In a previous article we described a population genetic and phylogeographic analysis of the O. sativa Wx gene and documented selection for the intron 1 splice donor mutation associated with the origin of glutinous rice (Olsen and Purugganan 2002). Here, we demonstrate that this Wx splice-site mutation has also been under selection in most low-amylose rice landraces that form the temperate japonica varieties cultivated widely in Northeast Asia. Selection for the splice donor mutation in this variety group is associated with a selective sweep that spans ~250 kb in the Wx genomic region at the top of chromosome 6; the sweep appears to have affected genetic diversity across at least 39 genes. The estimated selection coefficient at the Wx gene, as well as the selection coefficients observed in other domestication genes in maize, indicate that the selection regimes associated with crop domestication and diversification are significantly greater than those observed for even strong cases of natural selection.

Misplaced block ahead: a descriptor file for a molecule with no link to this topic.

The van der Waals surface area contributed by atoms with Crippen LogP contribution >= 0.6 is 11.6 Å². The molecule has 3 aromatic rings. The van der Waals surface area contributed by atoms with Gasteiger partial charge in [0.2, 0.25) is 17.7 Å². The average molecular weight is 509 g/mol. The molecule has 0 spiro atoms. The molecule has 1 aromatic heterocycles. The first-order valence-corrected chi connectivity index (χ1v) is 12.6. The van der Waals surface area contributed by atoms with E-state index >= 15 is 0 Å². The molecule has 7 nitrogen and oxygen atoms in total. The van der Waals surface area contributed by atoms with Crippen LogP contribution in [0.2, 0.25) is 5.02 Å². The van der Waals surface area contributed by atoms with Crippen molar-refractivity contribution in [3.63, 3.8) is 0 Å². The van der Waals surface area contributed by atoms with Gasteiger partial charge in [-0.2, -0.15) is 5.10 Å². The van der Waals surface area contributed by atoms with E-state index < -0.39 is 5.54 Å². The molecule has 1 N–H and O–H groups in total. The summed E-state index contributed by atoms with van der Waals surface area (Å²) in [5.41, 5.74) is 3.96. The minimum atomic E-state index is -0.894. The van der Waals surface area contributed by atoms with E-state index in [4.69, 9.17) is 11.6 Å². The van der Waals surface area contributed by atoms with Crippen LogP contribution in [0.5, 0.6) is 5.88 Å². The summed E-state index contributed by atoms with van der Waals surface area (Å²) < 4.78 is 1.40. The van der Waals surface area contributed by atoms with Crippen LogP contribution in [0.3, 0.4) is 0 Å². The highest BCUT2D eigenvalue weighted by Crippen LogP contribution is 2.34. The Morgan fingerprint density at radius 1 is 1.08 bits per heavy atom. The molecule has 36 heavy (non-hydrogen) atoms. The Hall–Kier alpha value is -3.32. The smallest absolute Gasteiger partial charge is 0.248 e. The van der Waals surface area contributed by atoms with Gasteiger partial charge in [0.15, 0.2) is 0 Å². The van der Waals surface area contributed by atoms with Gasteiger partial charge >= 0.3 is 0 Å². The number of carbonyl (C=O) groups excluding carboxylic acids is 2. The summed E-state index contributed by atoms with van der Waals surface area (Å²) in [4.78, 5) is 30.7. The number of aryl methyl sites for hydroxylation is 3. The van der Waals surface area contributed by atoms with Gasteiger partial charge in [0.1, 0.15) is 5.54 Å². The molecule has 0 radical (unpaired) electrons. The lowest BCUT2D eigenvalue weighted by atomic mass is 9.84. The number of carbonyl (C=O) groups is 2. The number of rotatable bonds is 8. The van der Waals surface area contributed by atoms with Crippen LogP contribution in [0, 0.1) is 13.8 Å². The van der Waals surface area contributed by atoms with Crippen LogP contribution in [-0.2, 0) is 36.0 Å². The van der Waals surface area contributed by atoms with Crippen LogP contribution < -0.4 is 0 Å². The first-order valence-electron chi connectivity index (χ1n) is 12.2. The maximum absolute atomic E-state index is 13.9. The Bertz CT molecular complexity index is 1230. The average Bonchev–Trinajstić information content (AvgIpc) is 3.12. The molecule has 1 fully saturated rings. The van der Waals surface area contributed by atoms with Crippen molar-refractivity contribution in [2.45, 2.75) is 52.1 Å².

Sampling and classification: